2. Either Or
    • Principal: Offering two and only two options creates a false dichotomy.
    • As a recruiter, you should know the best one or two requisitions for the person you just interviewed, offer the top two job matches, rather than overwhelm them with options.
    • This works wonderfully with my toddler, I struggled for months to get her to brush her teeth. Finally, I bought her a second toothbrush, now when it’s time to brush teeth, I ask her, do you want to use the yellow or green toothbrush? She almost always chooses green. She’s not considering 3rd and 4th options (i.e. not brushing her teeth, asking for ice cream).
    • Recruiting Example: “I’m very impressed with your background and think you’d be a great fit here, would you like the 1st or 2nd shift?”
  3. Sell Benefits Not Features
    • Principal: People don’t always recognize how features will benefit them, so sell the benefits instead of the features.
    • Example: instead of “we offer part-time, full-time and casual positions” try, we can create a schedule around your classes/childcare/other job, etc.
  4. Scarcity
    • Principal: The more scarce something is, the higher the perceived value of the object is.
    • Example: This is my last full-time 1st shift position.
  5. Take Away Gambit
    • Principal: Loss Aversion. This sales technique takes advantage of the universal human reluctance to having something taken away. People are more upset about losing $10 than they are happy about finding $10. Studies show that losses generally hurt about twice as much as gains make people feel good (Khaneman, 2011).
    • This is a tough technique that recruiters and sales people are not always comfortable using, when you are trying to close a deal, it requires a complete change from the direction you are trying to take the prospective customer or recruit. For the right situation, such as a candidate who is taking too long to make a decision, it is a great tool to have.
    • Example: “If you are still unsure, then we need to consider other candidates for this role”

What other sales techniques have you used? Do you have an example of using any of the above? Please leave a comment with your experiences!

Sources:

Kahneman, D. (2011). Thinking, fast and slow. New York: Farrar, Straus and Giroux.

Text Recruiting – Get More Interviews

Texting is a game changer for recruiting, especially for high volume, entry level recruiting.

In a world where candidates quick apply at job boards to 20, 30+ job posts in a matter of minutes and unemployment is at 3.9% (BLS, 2018), being able to contact candidates quickly, is critical, texting allows you to get a speed advantage over the competition.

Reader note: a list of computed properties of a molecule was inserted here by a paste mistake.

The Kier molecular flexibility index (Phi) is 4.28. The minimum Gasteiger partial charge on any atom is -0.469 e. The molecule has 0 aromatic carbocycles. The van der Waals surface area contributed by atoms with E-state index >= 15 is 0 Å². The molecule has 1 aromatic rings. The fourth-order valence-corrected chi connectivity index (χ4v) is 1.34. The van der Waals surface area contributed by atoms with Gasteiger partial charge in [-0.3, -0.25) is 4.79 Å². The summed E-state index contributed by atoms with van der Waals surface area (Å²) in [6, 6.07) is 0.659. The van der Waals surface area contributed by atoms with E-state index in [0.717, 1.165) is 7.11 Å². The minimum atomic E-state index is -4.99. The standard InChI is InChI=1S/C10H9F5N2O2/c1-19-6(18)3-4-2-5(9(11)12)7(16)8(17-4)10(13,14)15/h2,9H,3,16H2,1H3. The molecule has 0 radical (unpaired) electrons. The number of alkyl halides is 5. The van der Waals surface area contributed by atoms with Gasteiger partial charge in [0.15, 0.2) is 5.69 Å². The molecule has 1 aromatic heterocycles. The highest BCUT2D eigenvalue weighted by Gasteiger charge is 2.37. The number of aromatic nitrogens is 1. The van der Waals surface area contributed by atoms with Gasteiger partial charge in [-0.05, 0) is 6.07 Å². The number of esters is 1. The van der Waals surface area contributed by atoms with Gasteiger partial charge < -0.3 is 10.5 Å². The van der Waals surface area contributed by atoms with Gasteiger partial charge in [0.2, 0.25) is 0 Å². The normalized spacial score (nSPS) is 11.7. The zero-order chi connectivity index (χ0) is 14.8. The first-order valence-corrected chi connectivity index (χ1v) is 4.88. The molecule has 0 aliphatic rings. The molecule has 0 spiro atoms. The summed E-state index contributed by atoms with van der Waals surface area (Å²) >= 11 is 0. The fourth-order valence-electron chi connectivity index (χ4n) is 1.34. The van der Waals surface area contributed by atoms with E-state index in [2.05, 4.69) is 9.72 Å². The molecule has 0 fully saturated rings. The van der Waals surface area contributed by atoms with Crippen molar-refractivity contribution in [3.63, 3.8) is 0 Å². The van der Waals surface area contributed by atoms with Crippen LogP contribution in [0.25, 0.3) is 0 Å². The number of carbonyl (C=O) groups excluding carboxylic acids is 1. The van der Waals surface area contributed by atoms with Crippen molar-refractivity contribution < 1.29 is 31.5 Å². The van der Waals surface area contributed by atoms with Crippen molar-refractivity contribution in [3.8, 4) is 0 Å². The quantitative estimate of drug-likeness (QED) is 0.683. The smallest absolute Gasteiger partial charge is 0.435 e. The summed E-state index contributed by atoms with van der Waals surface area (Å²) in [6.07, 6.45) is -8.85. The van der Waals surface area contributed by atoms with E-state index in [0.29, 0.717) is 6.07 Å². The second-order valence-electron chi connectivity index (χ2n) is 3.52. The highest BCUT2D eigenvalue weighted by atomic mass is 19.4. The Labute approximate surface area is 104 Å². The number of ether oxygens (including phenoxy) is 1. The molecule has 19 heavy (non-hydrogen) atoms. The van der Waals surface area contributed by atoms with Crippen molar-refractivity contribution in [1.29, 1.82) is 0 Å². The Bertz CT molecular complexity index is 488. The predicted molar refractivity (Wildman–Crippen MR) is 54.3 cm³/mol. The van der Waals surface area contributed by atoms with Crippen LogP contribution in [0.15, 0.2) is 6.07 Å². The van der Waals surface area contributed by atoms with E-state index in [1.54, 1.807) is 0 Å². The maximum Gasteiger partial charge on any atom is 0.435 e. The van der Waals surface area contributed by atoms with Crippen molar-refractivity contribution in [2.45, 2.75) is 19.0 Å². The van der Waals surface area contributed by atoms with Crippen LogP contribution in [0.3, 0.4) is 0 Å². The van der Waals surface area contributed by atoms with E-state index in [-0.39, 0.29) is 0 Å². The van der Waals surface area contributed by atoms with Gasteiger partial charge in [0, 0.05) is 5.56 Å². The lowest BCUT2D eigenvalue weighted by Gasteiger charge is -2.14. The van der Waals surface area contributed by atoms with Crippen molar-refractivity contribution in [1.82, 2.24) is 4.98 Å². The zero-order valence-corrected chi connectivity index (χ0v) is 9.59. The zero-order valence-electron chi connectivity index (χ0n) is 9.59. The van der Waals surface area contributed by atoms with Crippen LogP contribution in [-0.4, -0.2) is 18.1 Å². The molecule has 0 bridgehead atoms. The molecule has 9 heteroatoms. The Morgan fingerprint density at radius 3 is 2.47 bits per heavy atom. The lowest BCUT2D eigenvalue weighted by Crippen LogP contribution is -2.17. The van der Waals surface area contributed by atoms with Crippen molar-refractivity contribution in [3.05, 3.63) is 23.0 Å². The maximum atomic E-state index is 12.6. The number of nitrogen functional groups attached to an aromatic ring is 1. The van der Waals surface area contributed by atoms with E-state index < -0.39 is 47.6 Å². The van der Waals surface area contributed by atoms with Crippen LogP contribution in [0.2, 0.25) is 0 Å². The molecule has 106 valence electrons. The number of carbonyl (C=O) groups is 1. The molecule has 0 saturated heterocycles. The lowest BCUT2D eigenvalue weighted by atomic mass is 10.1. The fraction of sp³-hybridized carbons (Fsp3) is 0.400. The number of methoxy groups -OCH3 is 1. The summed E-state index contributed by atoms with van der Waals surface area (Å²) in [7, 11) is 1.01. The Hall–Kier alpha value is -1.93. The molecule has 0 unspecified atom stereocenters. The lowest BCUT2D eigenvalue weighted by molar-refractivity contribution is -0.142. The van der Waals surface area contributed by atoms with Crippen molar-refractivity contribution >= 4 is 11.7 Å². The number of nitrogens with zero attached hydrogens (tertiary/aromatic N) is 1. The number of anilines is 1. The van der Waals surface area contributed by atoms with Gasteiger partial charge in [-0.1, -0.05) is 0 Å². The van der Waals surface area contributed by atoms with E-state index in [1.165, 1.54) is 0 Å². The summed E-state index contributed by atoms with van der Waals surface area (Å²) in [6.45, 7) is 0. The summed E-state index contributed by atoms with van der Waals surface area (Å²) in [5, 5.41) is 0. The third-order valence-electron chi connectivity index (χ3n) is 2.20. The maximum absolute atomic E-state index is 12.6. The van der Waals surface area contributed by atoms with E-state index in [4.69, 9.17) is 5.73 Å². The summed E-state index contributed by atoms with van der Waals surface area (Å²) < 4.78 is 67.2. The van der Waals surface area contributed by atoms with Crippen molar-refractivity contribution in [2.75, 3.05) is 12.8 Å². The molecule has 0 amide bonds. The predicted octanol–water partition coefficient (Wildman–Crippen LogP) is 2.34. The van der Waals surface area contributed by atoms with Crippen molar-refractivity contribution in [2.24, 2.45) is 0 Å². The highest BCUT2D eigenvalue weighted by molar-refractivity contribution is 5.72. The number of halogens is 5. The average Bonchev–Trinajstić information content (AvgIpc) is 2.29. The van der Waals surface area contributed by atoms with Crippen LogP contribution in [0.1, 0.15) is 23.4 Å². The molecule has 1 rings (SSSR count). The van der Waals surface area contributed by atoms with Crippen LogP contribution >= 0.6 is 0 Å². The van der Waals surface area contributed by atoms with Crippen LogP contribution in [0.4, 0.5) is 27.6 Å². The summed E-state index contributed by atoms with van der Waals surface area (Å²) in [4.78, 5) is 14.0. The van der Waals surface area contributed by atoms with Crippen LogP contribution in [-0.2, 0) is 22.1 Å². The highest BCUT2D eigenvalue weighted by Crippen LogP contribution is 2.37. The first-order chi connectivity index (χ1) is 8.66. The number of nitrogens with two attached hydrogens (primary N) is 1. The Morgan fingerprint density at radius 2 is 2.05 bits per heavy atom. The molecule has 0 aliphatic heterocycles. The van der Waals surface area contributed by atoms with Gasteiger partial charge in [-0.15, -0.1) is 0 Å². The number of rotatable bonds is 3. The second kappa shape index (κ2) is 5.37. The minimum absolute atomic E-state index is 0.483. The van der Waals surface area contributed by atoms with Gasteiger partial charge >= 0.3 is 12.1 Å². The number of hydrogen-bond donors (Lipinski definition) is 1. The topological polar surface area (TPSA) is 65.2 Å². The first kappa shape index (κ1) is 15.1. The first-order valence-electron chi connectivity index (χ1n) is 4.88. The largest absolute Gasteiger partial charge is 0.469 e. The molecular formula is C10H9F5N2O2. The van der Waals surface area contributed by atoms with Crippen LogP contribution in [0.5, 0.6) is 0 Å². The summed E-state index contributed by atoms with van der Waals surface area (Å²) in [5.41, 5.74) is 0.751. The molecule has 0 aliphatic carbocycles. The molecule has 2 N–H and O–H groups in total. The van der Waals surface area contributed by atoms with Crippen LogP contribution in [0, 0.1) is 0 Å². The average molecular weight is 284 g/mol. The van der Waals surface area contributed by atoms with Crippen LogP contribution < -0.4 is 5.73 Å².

At one company where I helped implement text recruiting, prior to texting, for every 100 applicants, we would complete between 10-20 phone screens, after we implemented text recruiting, this jumped to 60-65 phone screens for every 100 applicants. The key is speed and open rate. Prior to text we would leave a voicemail and send a follow up email. Often, it would take days, sometimes weeks for candidates to check their voicemail and then call us back (I’ve received replies sometimes months later, asking if a position is still open). Emails are worse, emails only have about an 18% open rate (Constant Contact, 2018), when they are finally read. Texts have a nearly 100% open rate and are often opened instantly.

There are many services that offer texting that can connect with your landline, after trying out several, analyzing features and factoring in cost, I went with ZipWhip and you can get a free 1 month trial by clicking here, ZipWhip has a number of very cool features to save time and effort, such as:

  • Group Texting with dynamic fields, so I can customize texts – include each person’s first name when mass texting
  • Create Templates – saves me from having to rewrite the same messages over and over again
  • Schedule texts – set reminder to be sent out at future times, i.e. morning or evening before an interview
  • Search texts by keywords
  • Import contacts with name & phone via a .csv file

www.zipwhip.com

Sources:

Databases, Tables & Calculators by Subject” Bureau of Labor Statistics, Sept. 24, 2018, https://data.bls.gov/timeseries/LNS14000000

Average Industry Rates for Email as of April 2018Constant Contact, June 21 2018, https://knowledgebase.constantcontact.com/articles/KnowledgeBase/5409-average-industry-rates?lang=en_US